There's been a lot of talk in the American media lately about the influenza vaccine shortage. It was touched off when British health officials suspended Chiron Corporation's license to manufacture the vaccine, cutting America's expected supply in half. The shortage is a serious problem, particularly for the elderly and for people with chronic respiratory problems. But the fact is, the flu vaccine isn't mandatory in the United States, which sets it apart from the 12 different vaccines American children are required by law to receive by the age of five. It's been more than 60 years since U.S. health officials started mandating childhood vaccines. But the issue is far from settled.
It's a fairly common sound at doctor's offices across the country, where every day, children receive dozens of shots that they're required to have before they can attend school in the United States. Back in 1940, health officials started mandating that children receive 3 doses of a Diphtheria and Whooping Cough vaccine before the age of five. Today, American children receive about 40 doses of vaccines designed to prevent 12 different diseases, among them, Measles, Tetanus, and Hepatitis B.
At this New York City doctor's office, Sean Reilly's 15-month-old daughter, Emma, just received her inoculations against Polio and Pneumonia. "It went really well. She's very good at getting her shots. Actually, she got three today. The first one she didn't make a peep, and then the other two they said stung, so those bothered her a little bit. But she's brave," he says.
Thanks to mandatory vaccination, diseases that used to be common killers in the United States have become mere blips on the epidemiological radar. Diphtheria, for instance, killed nearly 176,000 Americans from 1920 to 1922. That's the year the vaccine against the disease was first licensed. In 2001, though roughly 60 years after the Diphtheria vaccine became mandatory, just two people in the United States died from the disease. On the surface, it seems like a no-brainer: Mandatory Vaccination is a good thing.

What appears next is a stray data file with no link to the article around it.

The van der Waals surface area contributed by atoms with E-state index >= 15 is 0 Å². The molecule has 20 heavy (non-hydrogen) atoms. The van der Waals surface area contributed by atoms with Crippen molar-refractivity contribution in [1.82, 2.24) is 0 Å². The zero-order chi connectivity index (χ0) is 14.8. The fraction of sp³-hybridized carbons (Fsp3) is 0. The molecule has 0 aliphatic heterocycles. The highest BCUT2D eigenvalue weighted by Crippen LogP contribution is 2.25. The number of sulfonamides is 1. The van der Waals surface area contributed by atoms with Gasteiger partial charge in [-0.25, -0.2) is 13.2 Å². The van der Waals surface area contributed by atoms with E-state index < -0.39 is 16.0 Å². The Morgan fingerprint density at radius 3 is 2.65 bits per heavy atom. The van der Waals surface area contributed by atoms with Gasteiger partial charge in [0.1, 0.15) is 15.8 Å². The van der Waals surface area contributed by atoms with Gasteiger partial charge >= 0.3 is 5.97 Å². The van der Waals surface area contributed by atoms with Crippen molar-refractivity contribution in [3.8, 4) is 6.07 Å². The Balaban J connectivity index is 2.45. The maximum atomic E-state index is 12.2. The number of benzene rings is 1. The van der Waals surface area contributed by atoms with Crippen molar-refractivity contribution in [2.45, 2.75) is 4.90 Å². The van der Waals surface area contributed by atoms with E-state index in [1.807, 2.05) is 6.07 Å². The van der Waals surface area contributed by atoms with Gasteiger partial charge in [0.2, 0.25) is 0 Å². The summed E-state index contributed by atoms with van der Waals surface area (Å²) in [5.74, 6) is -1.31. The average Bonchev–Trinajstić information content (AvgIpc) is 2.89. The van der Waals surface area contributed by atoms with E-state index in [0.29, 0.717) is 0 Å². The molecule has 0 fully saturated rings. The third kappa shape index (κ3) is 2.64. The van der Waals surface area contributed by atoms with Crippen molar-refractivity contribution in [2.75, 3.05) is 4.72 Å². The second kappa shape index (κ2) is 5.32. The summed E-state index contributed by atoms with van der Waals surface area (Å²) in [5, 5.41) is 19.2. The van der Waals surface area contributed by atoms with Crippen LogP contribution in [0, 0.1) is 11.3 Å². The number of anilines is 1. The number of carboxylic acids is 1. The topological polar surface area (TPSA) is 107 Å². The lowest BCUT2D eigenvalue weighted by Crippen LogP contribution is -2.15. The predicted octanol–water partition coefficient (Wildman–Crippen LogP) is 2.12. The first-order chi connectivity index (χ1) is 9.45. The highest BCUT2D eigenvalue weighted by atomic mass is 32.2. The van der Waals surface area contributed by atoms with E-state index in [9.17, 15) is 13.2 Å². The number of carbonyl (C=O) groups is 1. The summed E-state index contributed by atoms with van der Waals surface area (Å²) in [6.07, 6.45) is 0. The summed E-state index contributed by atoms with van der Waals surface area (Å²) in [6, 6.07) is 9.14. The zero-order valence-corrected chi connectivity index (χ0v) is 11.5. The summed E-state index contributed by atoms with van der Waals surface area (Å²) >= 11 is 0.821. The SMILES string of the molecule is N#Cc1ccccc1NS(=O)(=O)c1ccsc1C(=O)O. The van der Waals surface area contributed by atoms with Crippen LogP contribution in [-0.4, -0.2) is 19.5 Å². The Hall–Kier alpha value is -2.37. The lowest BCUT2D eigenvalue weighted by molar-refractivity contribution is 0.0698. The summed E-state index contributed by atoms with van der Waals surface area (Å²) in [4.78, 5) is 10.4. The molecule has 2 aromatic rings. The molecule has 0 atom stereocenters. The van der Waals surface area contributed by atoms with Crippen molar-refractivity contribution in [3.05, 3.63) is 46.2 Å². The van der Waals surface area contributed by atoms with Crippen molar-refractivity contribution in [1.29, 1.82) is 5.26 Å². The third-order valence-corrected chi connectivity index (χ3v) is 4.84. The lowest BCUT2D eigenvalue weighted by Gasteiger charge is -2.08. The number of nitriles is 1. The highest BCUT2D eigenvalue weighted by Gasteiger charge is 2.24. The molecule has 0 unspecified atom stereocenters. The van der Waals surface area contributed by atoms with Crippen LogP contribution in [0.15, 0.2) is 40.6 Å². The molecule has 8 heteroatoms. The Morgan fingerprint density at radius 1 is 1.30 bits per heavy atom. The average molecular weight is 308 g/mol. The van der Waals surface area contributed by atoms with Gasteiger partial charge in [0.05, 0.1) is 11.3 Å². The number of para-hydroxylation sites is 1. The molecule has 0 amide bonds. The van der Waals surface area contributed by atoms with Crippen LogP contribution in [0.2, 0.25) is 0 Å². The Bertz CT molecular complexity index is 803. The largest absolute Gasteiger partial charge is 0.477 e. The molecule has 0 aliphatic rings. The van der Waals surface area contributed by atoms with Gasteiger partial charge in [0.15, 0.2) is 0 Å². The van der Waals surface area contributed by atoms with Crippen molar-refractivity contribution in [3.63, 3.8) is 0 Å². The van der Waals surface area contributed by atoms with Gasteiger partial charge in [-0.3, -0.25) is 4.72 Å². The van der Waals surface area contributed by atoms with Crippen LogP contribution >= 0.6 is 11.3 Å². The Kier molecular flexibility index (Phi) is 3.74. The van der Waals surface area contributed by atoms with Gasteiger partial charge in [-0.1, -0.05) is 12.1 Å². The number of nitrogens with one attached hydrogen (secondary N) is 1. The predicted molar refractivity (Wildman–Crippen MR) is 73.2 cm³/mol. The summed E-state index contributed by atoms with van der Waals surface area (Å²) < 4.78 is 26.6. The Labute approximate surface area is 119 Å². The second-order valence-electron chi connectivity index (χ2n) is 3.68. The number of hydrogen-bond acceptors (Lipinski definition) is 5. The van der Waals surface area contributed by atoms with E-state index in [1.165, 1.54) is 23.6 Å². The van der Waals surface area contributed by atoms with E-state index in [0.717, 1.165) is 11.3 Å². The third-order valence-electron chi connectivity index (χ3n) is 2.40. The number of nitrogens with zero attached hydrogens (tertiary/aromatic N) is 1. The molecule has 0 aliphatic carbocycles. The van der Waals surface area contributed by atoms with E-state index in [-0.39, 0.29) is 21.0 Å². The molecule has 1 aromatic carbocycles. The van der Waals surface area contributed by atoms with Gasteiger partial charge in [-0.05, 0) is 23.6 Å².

Except that while child mortality has decreased dramatically over the course of the last few decades, the number of children suffering from diagnosed learning disabilities, diabetes, asthma, and autism has gone up.
"We have almost 20 percent of our children now in this country chronically ill or disabled. That's a very different situation from what it was 20 or 30 years ago, and there's no explanation given by the public health authorities as to why that is true," says Barbara Loe Fisher, president of the National Vaccine Information Center. The group was founded in 1982 by parents whose children were injured or even killed by the vaccine against Whooping Cough. Several studies have noted that a small minority of children suffer severe brain damage after receiving the vaccine, though the exact connection is unclear.
In 1986, the U.S. Congress passed the National Childhood Vaccine Injury Act, which established a compensation fund? and requires doctors to inform parents about the benefits and risks of vaccination. But even after they've been informed, parents don't really have the option of refusing to have their children inoculated. Medical exemptions are available for children with compromised immune systems - though they're difficult to get. Most states do permit religious or ideological exemptions, but Barbara Loe Fisher says those are also hard to get, and there's a movement to eliminate them all together.
"I think that ideologically, certainly, the public health authorities are committed to the mass-use of vaccines to prevent all infectious diseases. And I think one of the most important areas of scientific research that needs to be done is to investigate why some children don't seem to be able to handle the process of vaccination, and instead of becoming healthier, they become sicker," she says.
But the number of children injured each year by mandatory vaccinations is very small in some cases, less than one tenth of one percent. And doctors with the Centers for Disease Control and Prevention and the American Academy of Pediatrics all insist that mandatory vaccination is the best way to prevent the kind of child mortality rates that used to devastate this country and continue to devastate countries where vaccination isn't pervasive.
Daniel Neuspiel is a pediatrician who's written articles for parents concerned about vaccination. "The one disease that in my professional lifetime has been almost eradicated has been Haemophilus Influenze B. The H-Influenza-B vaccine was licensed in 1985, and prior to that, I commonly saw children with meningitis and other serious infections from that disease hospitalized or even dying from it. And I haven't seen a case of it in years," he says.
That's wonderful, says Barbara Loe Fisher, of the National Vaccine Information Center. But she says the fact remains that public health officials are still mandating a policy they know can hurt people. And she says there's very little interest in understanding why children like her son, who has suffered multiple learning disabilities as a result of a vaccine he received in 1980, just can't handle being vaccinated. I think you look at the history of medicine, and whenever you take a 'one size fits all' approach, it usually fails," she says. "Why would it not be failing in terms of vaccination?"
Right now, there are only four companies that manufacture the 12 vaccines required in the United States. Last year, the National Vaccine Advisory Committee, which is part of the CDC, reported shortages in the supply of eight out of the 12 mandatory vaccines. But this year, supply does not seem to be a problem.